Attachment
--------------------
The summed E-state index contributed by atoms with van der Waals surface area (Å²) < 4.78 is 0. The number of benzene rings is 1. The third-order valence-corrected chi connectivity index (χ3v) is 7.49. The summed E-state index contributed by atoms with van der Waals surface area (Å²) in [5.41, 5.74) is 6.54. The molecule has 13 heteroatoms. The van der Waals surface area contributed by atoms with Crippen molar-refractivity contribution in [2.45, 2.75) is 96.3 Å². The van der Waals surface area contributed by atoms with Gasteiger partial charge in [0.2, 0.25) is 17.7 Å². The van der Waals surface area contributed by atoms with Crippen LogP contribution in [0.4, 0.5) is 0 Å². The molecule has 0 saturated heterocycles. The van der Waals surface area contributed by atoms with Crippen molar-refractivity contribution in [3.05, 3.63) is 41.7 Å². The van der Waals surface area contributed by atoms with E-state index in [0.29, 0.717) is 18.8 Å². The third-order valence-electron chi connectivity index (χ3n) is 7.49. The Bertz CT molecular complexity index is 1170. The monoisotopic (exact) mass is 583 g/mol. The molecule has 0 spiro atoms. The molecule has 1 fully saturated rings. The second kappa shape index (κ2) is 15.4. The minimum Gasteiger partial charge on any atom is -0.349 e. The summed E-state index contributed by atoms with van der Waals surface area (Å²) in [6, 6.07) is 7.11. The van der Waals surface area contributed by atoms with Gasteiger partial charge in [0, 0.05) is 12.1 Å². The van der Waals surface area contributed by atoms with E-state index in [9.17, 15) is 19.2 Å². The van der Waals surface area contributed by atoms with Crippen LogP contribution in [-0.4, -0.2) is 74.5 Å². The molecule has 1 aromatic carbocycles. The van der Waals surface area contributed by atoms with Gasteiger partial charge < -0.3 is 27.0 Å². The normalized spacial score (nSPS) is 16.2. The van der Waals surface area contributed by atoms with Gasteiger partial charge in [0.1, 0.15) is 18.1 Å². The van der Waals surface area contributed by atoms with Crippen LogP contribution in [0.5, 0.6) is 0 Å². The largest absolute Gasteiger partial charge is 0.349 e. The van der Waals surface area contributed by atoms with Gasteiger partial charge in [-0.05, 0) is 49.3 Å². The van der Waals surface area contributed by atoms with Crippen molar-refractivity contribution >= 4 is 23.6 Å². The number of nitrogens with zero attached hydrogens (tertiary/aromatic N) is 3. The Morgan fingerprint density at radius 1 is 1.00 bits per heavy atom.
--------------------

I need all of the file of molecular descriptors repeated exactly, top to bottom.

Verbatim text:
The summed E-state index contributed by atoms with van der Waals surface area (Å²) < 4.78 is 0. The number of benzene rings is 1. The third-order valence-corrected chi connectivity index (χ3v) is 7.49. The summed E-state index contributed by atoms with van der Waals surface area (Å²) in [5.41, 5.74) is 6.54. The molecule has 13 heteroatoms. The van der Waals surface area contributed by atoms with Crippen molar-refractivity contribution in [2.45, 2.75) is 96.3 Å². The van der Waals surface area contributed by atoms with Gasteiger partial charge in [0.2, 0.25) is 17.7 Å². The van der Waals surface area contributed by atoms with Crippen LogP contribution in [0.4, 0.5) is 0 Å². The molecule has 0 saturated heterocycles. The van der Waals surface area contributed by atoms with Crippen molar-refractivity contribution in [3.05, 3.63) is 41.7 Å². The van der Waals surface area contributed by atoms with E-state index in [0.29, 0.717) is 18.8 Å². The third-order valence-electron chi connectivity index (χ3n) is 7.49. The Bertz CT molecular complexity index is 1170. The monoisotopic (exact) mass is 583 g/mol. The molecule has 0 spiro atoms. The molecule has 1 fully saturated rings. The second kappa shape index (κ2) is 15.4. The minimum Gasteiger partial charge on any atom is -0.349 e. The summed E-state index contributed by atoms with van der Waals surface area (Å²) in [6, 6.07) is 7.11. The van der Waals surface area contributed by atoms with Gasteiger partial charge in [0, 0.05) is 12.1 Å². The van der Waals surface area contributed by atoms with E-state index in [9.17, 15) is 19.2 Å². The van der Waals surface area contributed by atoms with Crippen LogP contribution in [-0.4, -0.2) is 74.5 Å². The molecule has 1 aromatic carbocycles. The van der Waals surface area contributed by atoms with Gasteiger partial charge < -0.3 is 27.0 Å². The normalized spacial score (nSPS) is 16.2. The van der Waals surface area contributed by atoms with Gasteiger partial charge in [0.1, 0.15) is 18.1 Å². The van der Waals surface area contributed by atoms with Crippen LogP contribution in [0.5, 0.6) is 0 Å². The largest absolute Gasteiger partial charge is 0.349 e. The van der Waals surface area contributed by atoms with Gasteiger partial charge in [-0.05, 0) is 49.3 Å². The van der Waals surface area contributed by atoms with Crippen molar-refractivity contribution >= 4 is 23.6 Å². The number of nitrogens with zero attached hydrogens (tertiary/aromatic N) is 3. The Morgan fingerprint density at radius 1 is 1.00 bits per heavy atom.